"What you’re saying about Project Texas just doesn’t pass the smell test," said Rep. Angie Craig, referring to the company's program to wall off US user data. "My constituents are concerned that TikTok and the Chinese Communist Party are controlling their data and seeing our own vulnerabilities…. What you’re doing down in Texas is all well and good, but it is not enough to be convinced that our privacy is not at risk."
TiKTok CEO Shou Chew sought to provide nuanced answers and at times attempted to correct lawmakers on misperceptions about the company and its parent — but those responses were often interpreted as bad-faith evasiveness.
It was, in other words, a textbook congressional grilling of a technology CEO.
In a statement after the hearing, TikTok said its CEO "came prepared to answer questions from Congress, but, unfortunately, the day was dominated by political grandstanding that failed to acknowledge the real solutions already underway."
If there was any progress made on Thursday, it was reflected in the breadth of support lawmakers showed for a comprehensive, bipartisan privacy proposal that would create the nation's first-ever federal privacy right — a years-long dream of privacy advocates.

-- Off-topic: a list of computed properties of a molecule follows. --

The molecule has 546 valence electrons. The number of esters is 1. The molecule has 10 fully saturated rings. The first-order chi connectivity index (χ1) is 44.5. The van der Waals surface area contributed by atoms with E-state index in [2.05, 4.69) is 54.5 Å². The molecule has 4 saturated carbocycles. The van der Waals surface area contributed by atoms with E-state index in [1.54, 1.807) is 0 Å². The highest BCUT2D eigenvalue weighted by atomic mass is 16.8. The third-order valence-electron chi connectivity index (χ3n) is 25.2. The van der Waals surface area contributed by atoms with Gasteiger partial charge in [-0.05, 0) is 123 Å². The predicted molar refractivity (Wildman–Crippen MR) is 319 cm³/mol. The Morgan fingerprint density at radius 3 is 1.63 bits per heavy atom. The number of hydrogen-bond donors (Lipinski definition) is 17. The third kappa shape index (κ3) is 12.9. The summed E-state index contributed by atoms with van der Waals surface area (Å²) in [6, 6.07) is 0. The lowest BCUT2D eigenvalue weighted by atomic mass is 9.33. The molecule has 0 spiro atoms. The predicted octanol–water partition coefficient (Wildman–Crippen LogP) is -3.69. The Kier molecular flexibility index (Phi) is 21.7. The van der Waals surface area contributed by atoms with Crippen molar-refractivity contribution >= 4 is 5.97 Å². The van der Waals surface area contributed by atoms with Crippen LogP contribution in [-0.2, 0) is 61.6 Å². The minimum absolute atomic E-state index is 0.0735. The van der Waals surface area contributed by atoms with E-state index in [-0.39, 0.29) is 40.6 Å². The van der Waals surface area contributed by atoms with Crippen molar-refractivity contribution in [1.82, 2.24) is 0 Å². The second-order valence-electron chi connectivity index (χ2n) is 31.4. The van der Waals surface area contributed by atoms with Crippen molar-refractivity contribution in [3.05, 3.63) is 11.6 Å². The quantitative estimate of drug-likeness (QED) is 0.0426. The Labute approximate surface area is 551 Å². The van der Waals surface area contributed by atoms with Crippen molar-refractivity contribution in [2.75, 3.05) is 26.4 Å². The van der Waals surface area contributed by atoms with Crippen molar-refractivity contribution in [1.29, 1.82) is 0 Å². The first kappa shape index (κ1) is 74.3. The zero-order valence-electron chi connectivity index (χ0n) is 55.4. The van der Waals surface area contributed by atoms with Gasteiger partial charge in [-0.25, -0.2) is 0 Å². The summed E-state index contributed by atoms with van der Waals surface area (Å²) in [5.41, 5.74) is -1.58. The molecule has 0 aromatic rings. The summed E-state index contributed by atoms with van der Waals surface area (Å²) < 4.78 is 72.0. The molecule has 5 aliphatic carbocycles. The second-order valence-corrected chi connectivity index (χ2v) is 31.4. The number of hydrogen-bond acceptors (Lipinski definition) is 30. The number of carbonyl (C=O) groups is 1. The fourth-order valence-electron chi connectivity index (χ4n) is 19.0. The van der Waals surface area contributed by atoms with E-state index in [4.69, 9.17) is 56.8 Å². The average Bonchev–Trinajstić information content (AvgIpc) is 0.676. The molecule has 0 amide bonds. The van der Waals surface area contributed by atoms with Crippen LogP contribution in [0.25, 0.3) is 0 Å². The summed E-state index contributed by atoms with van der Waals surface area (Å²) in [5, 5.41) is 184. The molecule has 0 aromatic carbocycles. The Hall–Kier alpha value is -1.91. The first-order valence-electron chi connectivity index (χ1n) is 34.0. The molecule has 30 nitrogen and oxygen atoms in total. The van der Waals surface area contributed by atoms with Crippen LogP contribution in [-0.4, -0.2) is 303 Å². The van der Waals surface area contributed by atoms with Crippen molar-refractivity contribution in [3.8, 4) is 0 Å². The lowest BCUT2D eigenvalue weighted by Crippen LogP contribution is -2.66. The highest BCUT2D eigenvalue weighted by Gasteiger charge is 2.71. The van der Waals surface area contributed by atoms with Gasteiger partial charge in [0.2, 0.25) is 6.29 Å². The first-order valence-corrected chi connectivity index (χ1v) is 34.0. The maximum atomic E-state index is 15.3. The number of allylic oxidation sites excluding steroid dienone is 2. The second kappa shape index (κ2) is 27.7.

Such a law would govern all businesses' handling of American data in the United States, covering not just TikTok but also other social media companies, data brokers and more. A comprehensive federal privacy law, many members of the panel said, is the only way to ensure the long-term safety of Americans' personal information.
Gen Z is the first generation to truly grow up online and now they’re joining the fight to log off. In February, college student and founder of the Log Off Movement, Emma Lembke, testified in front of a Senate committee about the impact that social media companies have on youth mental health.
Lembke is one of many activists, including parents and politicians from both sides of the aisle, calling for increased government regulation of social media companies. Dr. Sanjay Gupta talks with CNN Technology Reporter Brian Fung about a Supreme Court case that could open those companies to more lawsuits. Plus, we dive into what we actually know about the privacy concerns surrounding TikTok and if a nationwide ban is possible.
Also, Jen Easterly, the director of the Cybersecurity and Infrastructure Security Agency, talks to David Axelrod about the cyber threats from Russia and China, the potential downsides of A.I. and TikTok, and why cybersecurity needs to be a collaborative effort.